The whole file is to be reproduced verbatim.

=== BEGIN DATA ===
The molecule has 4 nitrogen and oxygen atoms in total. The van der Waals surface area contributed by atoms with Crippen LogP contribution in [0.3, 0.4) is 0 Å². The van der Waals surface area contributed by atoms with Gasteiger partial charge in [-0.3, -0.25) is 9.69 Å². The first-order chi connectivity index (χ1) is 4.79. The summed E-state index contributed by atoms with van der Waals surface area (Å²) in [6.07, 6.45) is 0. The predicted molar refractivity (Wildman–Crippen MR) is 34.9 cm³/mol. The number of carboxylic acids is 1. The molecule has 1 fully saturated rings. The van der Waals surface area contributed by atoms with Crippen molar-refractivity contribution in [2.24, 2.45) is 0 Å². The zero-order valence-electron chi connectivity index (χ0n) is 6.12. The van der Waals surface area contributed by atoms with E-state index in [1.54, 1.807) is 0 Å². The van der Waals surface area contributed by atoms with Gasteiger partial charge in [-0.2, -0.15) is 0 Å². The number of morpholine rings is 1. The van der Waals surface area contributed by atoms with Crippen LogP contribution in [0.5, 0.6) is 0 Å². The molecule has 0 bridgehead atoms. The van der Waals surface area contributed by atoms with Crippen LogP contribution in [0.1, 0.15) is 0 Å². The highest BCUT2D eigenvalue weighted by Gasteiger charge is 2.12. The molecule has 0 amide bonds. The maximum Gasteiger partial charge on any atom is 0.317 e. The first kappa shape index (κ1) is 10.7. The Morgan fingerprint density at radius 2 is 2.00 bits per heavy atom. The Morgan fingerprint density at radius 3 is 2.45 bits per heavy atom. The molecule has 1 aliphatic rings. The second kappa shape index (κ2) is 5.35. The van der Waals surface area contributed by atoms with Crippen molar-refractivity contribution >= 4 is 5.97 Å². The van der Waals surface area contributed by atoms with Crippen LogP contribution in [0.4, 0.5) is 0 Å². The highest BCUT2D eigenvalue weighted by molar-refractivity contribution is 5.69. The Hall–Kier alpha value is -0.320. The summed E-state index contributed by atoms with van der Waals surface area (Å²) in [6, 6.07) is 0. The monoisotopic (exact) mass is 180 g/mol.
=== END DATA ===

The molecule has 4 nitrogen and oxygen atoms in total. The van der Waals surface area contributed by atoms with Crippen LogP contribution in [0.3, 0.4) is 0 Å². The van der Waals surface area contributed by atoms with Gasteiger partial charge in [-0.3, -0.25) is 9.69 Å². The first-order chi connectivity index (χ1) is 4.79. The summed E-state index contributed by atoms with van der Waals surface area (Å²) in [6.07, 6.45) is 0. The predicted molar refractivity (Wildman–Crippen MR) is 34.9 cm³/mol. The number of carboxylic acids is 1. The molecule has 1 fully saturated rings. The van der Waals surface area contributed by atoms with Crippen molar-refractivity contribution in [2.24, 2.45) is 0 Å². The zero-order valence-electron chi connectivity index (χ0n) is 6.12. The van der Waals surface area contributed by atoms with E-state index in [1.54, 1.807) is 0 Å². The van der Waals surface area contributed by atoms with Gasteiger partial charge in [-0.2, -0.15) is 0 Å². The number of morpholine rings is 1. The van der Waals surface area contributed by atoms with Crippen LogP contribution in [0.5, 0.6) is 0 Å². The molecule has 0 bridgehead atoms. The van der Waals surface area contributed by atoms with Crippen LogP contribution in [0.1, 0.15) is 0 Å². The highest BCUT2D eigenvalue weighted by Gasteiger charge is 2.12. The molecule has 0 amide bonds. The maximum Gasteiger partial charge on any atom is 0.317 e. The first kappa shape index (κ1) is 10.7. The Morgan fingerprint density at radius 2 is 2.00 bits per heavy atom. The Morgan fingerprint density at radius 3 is 2.45 bits per heavy atom. The molecule has 1 aliphatic rings. The second kappa shape index (κ2) is 5.35. The van der Waals surface area contributed by atoms with Crippen molar-refractivity contribution >= 4 is 5.97 Å². The van der Waals surface area contributed by atoms with Crippen LogP contribution in [0.4, 0.5) is 0 Å². The highest BCUT2D eigenvalue weighted by molar-refractivity contribution is 5.69. The Hall–Kier alpha value is -0.320. The summed E-state index contributed by atoms with van der Waals surface area (Å²) in [6, 6.07) is 0. The monoisotopic (exact) mass is 180 g/mol.